ADHD-linked artificial colors may be starting to lose their luster

Posted by
March 10, 2015

colors

The good news about artificial colors, tenth on our list of food additives to be avoided, is that they’re now showing signs of fading from the food scene. That became evident just last month when the country’ two best known makers of chocolate candy announced they were phasing such synthetic dyes out of their products.

First Nestlé USA announced its commitment to removing FDA-certified colors, like Red 40 and Yellow 5, as well as artificial flavors, from all of its confections. By the end of 2015, more than 250 products and 10 brands including such standard candy bar brands as Butterfinger, Crunch, Chunky, Raisinets, Goobers, Oh Henry and Baby Ruth candy bars. The products will begin appearing on store shelves by mid-2015. “We’re excited to be the first major U.S. candy manufacturer to make this commitment,” noted division president Dorren Ida.

Not to be outdone, Hershey’s came out a few days later with its own ‘clean-label initiative” that not only included a pledge to “transition existing products” to exclude not only artificial colors and flavors, but high fructose corn syrup (our number one additive to be avoided) as well.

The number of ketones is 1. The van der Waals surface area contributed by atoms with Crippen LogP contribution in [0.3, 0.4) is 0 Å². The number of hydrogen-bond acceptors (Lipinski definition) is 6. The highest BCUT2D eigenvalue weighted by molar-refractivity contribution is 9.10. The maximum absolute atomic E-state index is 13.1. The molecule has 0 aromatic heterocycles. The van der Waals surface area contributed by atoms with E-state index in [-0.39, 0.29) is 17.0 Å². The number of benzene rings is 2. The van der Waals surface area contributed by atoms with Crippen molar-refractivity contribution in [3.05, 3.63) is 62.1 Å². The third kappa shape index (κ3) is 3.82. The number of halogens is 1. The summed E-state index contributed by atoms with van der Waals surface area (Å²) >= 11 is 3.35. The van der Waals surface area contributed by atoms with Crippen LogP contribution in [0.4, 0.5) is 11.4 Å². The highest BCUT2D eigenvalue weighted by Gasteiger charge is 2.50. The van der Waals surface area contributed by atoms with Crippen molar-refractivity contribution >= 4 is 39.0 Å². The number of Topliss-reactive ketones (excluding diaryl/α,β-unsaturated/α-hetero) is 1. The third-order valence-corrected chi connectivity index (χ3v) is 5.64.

Such movies have not only come about in response to consumer pressure, but from an acknowledgment by the Food and Drug Administration that at least 96 percent of children aged 2-5 years are being exposed to at least four artificial colors in food products – FD&C Red 40, Yellow 5, Yellow 6 and Blue 1. And that came six years after a petition was submitted to the FDA by the Center for Science in the Public Interest asking that nine such food colorings be banned — and that an interim warning label be posted on foods containing them that they “cause hyperactivity and behavioral problems in some children.” (The agency’s initial response to that and nearly 8,000 comments on the topic  was to convene  a Food Advisory Committee, which concluded there was not enough evidence to take regulatory action.)

But, as we reported here last September, research has increasingly demonstrated a connection between the consumption of synthetic food dyes and behavioral problems in kids. A few years ago, for example, studies were performed at Yale University’s Department of Pediatric Neurology to determine the effects of five common synthetic food dyes on baby rats. Only unlike experiments that have used excessive amounts of substances in question, these used the equivalent of the “real world” exposures our kids have to these dyes. And the results were alarming – the rats became hyperactive and showed diminished learning ability.

Nor is this an effect that has been confined to lab rats. A couple years ago, a British study, published in The Lancet, which found that artificial food dyes increased hyperactivity in children, prompted the American Academy of Pediatricians to acknowledge a link between their consumption and Attention Deficit Hyperactivity Disorder (ADHD) and to recommend parents try removing them from the diet of a child who suffers from the condition.